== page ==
Ex-Commission officials: ‘reshape the EU executive’

DISCLAIMER: All opinions in this column reflect the views of the author(s), not of EURACTIV Media network.

Three sources have said the Commission has delayed the sales of the troubled Italian banks. [European Union]

As EU leaders ponder the shape of the next European Commission, a number of ex-Commission officials argue it is about more than just efficiency. Reshaping the Commission is key to fulfil the expectations of member states and citizens, they argue.

The Friends of the European Commission include a broad range of former EU officials, advisers and private sector representatives, mentioned below.

Institutions do matter. Much of the commentary after the European elections has focused on personalities and tactical power games. However there has been little analysis of how the European institutions can function more effectively and better meet citizens’ expectations.

Key among the EU institutions is the European Commission, which is essential for implementing Europe’s political agenda. Now that the new president has been nominated by heads of state and government, the time has come to support him in re-shaping the institution along focused and leaner priorities.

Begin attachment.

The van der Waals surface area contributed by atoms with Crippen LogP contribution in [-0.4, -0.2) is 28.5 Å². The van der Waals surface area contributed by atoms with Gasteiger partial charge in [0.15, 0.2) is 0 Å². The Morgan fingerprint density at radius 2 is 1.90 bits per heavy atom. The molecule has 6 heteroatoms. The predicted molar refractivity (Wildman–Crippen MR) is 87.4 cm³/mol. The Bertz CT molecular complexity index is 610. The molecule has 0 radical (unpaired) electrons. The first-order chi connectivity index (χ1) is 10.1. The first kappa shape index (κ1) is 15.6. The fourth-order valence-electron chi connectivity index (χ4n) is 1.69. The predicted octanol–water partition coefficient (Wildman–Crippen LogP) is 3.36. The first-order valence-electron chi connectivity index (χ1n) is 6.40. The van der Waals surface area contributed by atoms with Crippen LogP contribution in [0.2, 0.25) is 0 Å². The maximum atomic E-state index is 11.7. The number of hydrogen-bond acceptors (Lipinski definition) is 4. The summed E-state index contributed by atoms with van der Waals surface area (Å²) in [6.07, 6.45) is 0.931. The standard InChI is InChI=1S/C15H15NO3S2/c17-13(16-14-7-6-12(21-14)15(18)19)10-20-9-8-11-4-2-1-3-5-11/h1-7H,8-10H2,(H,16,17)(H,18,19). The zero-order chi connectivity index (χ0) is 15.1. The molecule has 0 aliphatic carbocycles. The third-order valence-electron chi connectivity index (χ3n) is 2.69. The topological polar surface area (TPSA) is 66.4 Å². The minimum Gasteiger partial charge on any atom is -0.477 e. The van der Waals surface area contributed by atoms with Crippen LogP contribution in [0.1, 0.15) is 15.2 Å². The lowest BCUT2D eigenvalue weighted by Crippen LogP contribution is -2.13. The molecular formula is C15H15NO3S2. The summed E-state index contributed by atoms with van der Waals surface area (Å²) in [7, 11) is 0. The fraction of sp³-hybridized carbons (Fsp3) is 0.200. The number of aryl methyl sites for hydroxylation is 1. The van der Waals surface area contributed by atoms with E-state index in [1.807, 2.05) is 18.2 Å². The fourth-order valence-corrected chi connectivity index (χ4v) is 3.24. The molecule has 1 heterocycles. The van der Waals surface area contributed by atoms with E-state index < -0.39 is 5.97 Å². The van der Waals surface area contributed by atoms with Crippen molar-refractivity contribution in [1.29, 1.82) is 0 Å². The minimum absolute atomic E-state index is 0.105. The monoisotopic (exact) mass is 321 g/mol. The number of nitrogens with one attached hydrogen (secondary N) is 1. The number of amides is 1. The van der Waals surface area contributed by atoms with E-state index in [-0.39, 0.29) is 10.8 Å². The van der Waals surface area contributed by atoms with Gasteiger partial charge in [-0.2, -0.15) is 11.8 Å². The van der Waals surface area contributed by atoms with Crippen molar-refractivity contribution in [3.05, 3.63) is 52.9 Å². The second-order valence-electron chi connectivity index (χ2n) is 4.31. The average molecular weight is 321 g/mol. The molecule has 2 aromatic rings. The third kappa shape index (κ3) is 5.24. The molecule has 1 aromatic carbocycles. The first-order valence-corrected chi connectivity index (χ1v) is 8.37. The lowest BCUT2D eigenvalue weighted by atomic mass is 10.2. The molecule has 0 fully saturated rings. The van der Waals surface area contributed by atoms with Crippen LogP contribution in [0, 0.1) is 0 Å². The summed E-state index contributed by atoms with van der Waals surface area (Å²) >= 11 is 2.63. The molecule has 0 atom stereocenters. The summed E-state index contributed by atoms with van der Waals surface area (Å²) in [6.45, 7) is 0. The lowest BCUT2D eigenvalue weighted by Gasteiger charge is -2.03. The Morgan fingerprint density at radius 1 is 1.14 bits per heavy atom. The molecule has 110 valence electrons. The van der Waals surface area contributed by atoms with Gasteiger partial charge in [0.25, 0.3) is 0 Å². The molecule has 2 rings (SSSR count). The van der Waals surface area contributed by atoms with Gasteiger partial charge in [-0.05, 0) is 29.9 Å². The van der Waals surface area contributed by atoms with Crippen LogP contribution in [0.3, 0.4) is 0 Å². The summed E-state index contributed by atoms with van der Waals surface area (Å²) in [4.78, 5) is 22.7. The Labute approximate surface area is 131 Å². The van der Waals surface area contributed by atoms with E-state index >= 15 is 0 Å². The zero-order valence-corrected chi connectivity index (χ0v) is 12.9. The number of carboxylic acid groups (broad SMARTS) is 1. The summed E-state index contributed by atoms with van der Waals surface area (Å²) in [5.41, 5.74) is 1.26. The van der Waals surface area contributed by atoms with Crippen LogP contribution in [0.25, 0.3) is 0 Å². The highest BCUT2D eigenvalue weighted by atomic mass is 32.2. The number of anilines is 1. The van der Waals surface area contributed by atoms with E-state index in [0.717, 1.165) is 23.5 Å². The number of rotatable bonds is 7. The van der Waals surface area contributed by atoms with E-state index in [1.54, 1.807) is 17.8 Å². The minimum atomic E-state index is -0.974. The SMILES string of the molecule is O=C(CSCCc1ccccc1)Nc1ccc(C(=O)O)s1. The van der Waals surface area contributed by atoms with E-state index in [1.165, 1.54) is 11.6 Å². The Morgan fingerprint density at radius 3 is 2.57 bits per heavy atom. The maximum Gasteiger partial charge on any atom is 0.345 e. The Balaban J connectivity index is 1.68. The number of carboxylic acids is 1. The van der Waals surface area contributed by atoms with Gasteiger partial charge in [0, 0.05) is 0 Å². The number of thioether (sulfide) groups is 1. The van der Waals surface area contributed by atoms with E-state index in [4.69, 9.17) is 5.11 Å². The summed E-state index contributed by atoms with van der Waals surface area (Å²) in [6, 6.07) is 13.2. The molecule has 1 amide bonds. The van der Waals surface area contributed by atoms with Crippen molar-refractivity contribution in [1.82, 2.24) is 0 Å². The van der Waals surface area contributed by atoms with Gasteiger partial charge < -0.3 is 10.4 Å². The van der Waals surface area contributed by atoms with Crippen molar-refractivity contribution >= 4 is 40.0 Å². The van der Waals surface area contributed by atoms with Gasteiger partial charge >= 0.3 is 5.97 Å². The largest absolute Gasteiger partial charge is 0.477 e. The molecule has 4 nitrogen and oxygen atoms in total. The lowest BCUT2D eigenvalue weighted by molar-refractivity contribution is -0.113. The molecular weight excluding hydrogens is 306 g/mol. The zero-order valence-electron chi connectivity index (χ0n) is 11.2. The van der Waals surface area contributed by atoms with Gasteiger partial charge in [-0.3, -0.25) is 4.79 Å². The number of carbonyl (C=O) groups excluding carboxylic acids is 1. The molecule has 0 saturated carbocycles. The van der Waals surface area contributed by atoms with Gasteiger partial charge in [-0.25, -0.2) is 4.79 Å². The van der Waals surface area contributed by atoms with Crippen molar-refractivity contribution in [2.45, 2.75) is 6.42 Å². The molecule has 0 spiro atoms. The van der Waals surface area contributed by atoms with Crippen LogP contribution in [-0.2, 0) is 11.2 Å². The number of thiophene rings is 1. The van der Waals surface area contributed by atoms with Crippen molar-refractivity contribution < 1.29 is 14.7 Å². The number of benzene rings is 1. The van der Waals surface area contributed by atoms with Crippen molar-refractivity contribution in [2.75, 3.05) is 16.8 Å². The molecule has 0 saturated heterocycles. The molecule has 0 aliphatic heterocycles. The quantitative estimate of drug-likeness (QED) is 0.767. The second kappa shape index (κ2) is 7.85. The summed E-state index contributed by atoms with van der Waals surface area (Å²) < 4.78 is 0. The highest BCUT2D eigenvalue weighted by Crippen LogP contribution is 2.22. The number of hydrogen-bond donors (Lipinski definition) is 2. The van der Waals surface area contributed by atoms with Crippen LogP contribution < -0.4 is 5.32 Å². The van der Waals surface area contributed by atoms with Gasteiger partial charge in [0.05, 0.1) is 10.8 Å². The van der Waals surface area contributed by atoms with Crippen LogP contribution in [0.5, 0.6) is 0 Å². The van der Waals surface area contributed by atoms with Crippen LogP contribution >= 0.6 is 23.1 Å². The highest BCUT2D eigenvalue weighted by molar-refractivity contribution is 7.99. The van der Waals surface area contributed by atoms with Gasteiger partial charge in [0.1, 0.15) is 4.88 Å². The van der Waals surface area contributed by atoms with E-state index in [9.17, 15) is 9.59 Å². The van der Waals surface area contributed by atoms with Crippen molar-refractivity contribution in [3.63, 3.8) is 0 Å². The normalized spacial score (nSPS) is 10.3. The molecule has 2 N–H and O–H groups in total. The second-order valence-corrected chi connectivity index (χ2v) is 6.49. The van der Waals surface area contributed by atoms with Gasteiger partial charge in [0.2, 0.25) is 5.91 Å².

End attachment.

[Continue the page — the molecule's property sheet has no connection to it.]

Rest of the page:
Recognising the pressing need for organisational reform, a group comprising former senior EU civil servants and private sector representatives have come together under the name of ‘Friends of the European Commission’. This group has produced a working paper that proposes a number of significant changes to the way the Commission operates.

The key starting point of this proposal is the belief that the organisation has been stretched to its limit in order to cope with increasing political demands, while also maintaining its prerogatives. The principle of collegiality among commissioners has been further undermined and is becoming harder to implement with the high number of commissioners. Commissioners are increasingly working within silos that reinforce a lack of coordination and operational efficiency within the Commission. The ideal would be to reduce their number, as foreseen by the Lisbon Treaty, but this does not seem politically feasible in the foreseeable future.

As the status quo is not an option, the group believes that the future President of the European Commission should reaffirm the authority, efficiency and credibility of the institution by taking a few decisions which should have a decisive impact on the organisation.

The overarching proposal is to reform the Commission’s organisational set-up and way of functioning while redistributing all portfolios into thematic clusters around a system of vice presidents. Meanwhile, the new organisation should reflect the priority policy challenges of the EU and also mirror the competences of the European Commission. Everything that does not serve the purpose of fulfilling the achievement of the agreed political priorities should be discarded.

  • Around political “clusters”